Statement of problem: Zirconia is a widely used restorative material. However, phase transformation on clinical application of zirconia has not yet been studied. Purpose: The purpose of this study was to evaluate the wear, surface roughness, and aging associated with polished translucent zirconia in both in vitro and clinical experiments. Material and methods: In vitro experiments were performed with Rainbow and Katana zirconia blocks and natural tooth enamel as the control. They were subjected to 100 000 loading cycles with a maxillary premolar antagonist. All specimens were analyzed for wear, and the zirconia specimens were evaluated for surface roughness and monoclinic phase (m-phase) transformation by X-ray diffractometry before and after cyclic loading. The clinical study included participants who required single-crown implant-supported restorations replacing the first or second molar. The participants received Rainbow or Katana zirconia prostheses (n=15, each). For wear analysis, impressions of each prosthesis, antagonist, and adjacent tooth were made at 1 week and 6 months after crown delivery. The occlusal relationship of the crowns in maximum intercuspation was evaluated by using the T-Scan 8 occlusal diagnostic system. The degree of transformation of zirconia to the m-phase was measured by using X-ray diffractometry of the crowns after 6 months of use. Results: Zirconia induced significantly greater enamel wear than the natural tooth control. Katana specimens exhibited significantly greater wear and surface roughness than the Rainbow specimens. The degrees of antagonistic wear and zirconia phase transformation in the clinical experiment were significantly greater than those in the in vitro experiment. The Katana groups showed significantly higher m-phase levels than the Rainbow groups. Conclusions: Phase transformation of zirconia occurs within 6 months of clinical use, and the wear and degrees of phase transformation varied according to the zirconia product used.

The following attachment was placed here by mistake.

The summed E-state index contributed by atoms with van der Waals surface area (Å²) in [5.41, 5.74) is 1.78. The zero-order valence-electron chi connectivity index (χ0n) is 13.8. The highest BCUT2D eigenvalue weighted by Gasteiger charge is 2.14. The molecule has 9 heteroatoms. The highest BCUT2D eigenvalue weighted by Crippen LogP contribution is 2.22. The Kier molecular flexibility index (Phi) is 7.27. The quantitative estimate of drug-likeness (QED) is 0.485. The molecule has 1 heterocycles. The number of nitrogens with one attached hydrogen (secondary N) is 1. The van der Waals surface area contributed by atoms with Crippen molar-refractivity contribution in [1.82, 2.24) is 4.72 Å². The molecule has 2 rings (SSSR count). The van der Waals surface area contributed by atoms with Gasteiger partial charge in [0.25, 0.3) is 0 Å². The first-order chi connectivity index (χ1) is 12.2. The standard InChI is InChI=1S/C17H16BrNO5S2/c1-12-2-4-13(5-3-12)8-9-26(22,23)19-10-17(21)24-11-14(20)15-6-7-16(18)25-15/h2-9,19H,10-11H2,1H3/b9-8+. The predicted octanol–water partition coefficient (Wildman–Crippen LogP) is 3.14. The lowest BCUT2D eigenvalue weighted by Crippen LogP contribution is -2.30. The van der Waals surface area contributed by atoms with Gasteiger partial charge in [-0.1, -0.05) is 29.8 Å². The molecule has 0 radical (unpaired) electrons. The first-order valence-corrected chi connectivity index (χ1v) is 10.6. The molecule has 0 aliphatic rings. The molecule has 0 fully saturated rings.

Bibliographical notePublisher Copyright:
© 2018 Editorial Council for the Journal of Prosthetic Dentistry
All Science Journal Classification (ASJC) codes
- Oral Surgery